In the wake of recent off-shore oil spills, and with the growing popularity of "fracking" — in which water is used to release oil and gas from shale — there's a need for easy, quick ways to separate oil and water.
Now, scientists have developed coatings that can do just that. Their report on the materials, which also could stop surfaces from getting foggy and dirty, appears in ACS Applied Materials & Interfaces.
J.P.S. Badyal and colleagues point out that oil-spill cleanup crews often use absorbents, like clays, straw and wool to sop up oil, but these materials aren't very efficient because they also sop up a lot of water. Extra steps and equipment also are needed to remove the oil from the absorbent, which is difficult to do on a ship.
Recently, researchers have turned their attention to new smart materials called "oleophobic-hydrophilic" coatings that instead let the water through and repel the oil.
However, the films that have been reported so far take several minutes to do the separation, are complicated to make or aren't very good at repelling oil. So, Badyal's team set out to improve these materials.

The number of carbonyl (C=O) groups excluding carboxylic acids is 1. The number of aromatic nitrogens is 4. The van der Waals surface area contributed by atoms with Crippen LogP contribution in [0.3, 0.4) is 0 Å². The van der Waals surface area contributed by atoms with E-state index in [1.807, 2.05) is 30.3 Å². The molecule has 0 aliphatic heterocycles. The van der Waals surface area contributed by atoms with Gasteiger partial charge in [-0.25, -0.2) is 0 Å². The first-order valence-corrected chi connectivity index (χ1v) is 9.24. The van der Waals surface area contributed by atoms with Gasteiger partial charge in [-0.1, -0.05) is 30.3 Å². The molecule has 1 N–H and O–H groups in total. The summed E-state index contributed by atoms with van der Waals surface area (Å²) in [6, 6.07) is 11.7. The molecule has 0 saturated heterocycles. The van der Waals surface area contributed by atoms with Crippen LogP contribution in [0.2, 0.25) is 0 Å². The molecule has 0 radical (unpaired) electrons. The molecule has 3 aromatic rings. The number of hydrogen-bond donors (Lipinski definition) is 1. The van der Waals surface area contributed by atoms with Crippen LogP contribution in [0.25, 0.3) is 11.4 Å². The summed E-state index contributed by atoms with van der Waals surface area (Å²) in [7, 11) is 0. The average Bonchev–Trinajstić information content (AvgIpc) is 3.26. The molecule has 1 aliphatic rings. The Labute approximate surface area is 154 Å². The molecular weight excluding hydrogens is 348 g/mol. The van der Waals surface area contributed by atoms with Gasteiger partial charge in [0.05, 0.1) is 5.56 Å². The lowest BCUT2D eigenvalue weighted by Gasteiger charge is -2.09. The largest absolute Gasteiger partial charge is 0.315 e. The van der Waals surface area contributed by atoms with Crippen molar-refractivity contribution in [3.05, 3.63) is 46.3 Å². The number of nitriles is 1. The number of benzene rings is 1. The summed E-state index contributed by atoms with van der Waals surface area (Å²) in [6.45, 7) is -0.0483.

They developed oleophobic-hydrophilic coatings that they applied to pieces of metal mesh, just like what's used in screen doors. When they poured an oil-water mixture onto it, the water dripped through into the container below, while the oil remained perched atop the mesh surface.
Then, they simply tilted the mesh so the oil went into another container. The separation was instantaneous and more efficient than existing films, and it only took one step to make the coating. The team also demonstrated that it could serve as an anti-fogging and self-cleaning film.
The authors acknowledge funding from the Engineering and Physical Sciences Research Council.
The American Chemical Society is a nonprofit organization chartered by the U.S. Congress. With more than 161,000 members, ACS is the world's largest scientific society and a global leader in providing access to chemistry-related research through its multiple databases, peer-reviewed journals and scientific conferences. Its main offices are in Washington, D.C., and Columbus, Ohio.
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